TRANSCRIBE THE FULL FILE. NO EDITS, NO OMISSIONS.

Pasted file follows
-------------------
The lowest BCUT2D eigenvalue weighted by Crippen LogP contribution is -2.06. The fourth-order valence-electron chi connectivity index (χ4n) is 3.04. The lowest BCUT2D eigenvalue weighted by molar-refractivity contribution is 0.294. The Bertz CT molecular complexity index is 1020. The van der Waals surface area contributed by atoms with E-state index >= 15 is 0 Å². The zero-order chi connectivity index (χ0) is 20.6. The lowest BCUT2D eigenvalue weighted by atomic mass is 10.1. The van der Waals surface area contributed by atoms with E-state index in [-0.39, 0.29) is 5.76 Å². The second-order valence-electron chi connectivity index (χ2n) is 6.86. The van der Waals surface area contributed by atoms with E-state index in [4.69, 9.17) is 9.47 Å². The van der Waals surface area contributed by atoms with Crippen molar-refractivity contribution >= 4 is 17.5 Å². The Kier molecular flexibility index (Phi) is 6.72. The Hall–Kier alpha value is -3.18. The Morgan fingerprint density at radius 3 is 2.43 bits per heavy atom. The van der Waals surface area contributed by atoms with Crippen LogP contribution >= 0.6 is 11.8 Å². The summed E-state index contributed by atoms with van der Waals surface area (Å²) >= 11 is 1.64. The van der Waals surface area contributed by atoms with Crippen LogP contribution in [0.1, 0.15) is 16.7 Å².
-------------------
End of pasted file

The lowest BCUT2D eigenvalue weighted by Crippen LogP contribution is -2.06. The fourth-order valence-electron chi connectivity index (χ4n) is 3.04. The lowest BCUT2D eigenvalue weighted by molar-refractivity contribution is 0.294. The Bertz CT molecular complexity index is 1020. The van der Waals surface area contributed by atoms with E-state index >= 15 is 0 Å². The zero-order chi connectivity index (χ0) is 20.6. The lowest BCUT2D eigenvalue weighted by atomic mass is 10.1. The van der Waals surface area contributed by atoms with E-state index in [-0.39, 0.29) is 5.76 Å². The second-order valence-electron chi connectivity index (χ2n) is 6.86. The van der Waals surface area contributed by atoms with E-state index in [4.69, 9.17) is 9.47 Å². The van der Waals surface area contributed by atoms with Crippen molar-refractivity contribution >= 4 is 17.5 Å². The Kier molecular flexibility index (Phi) is 6.72. The Hall–Kier alpha value is -3.18. The Morgan fingerprint density at radius 3 is 2.43 bits per heavy atom. The van der Waals surface area contributed by atoms with Crippen LogP contribution >= 0.6 is 11.8 Å². The summed E-state index contributed by atoms with van der Waals surface area (Å²) >= 11 is 1.64. The van der Waals surface area contributed by atoms with Crippen LogP contribution in [0.1, 0.15) is 16.7 Å².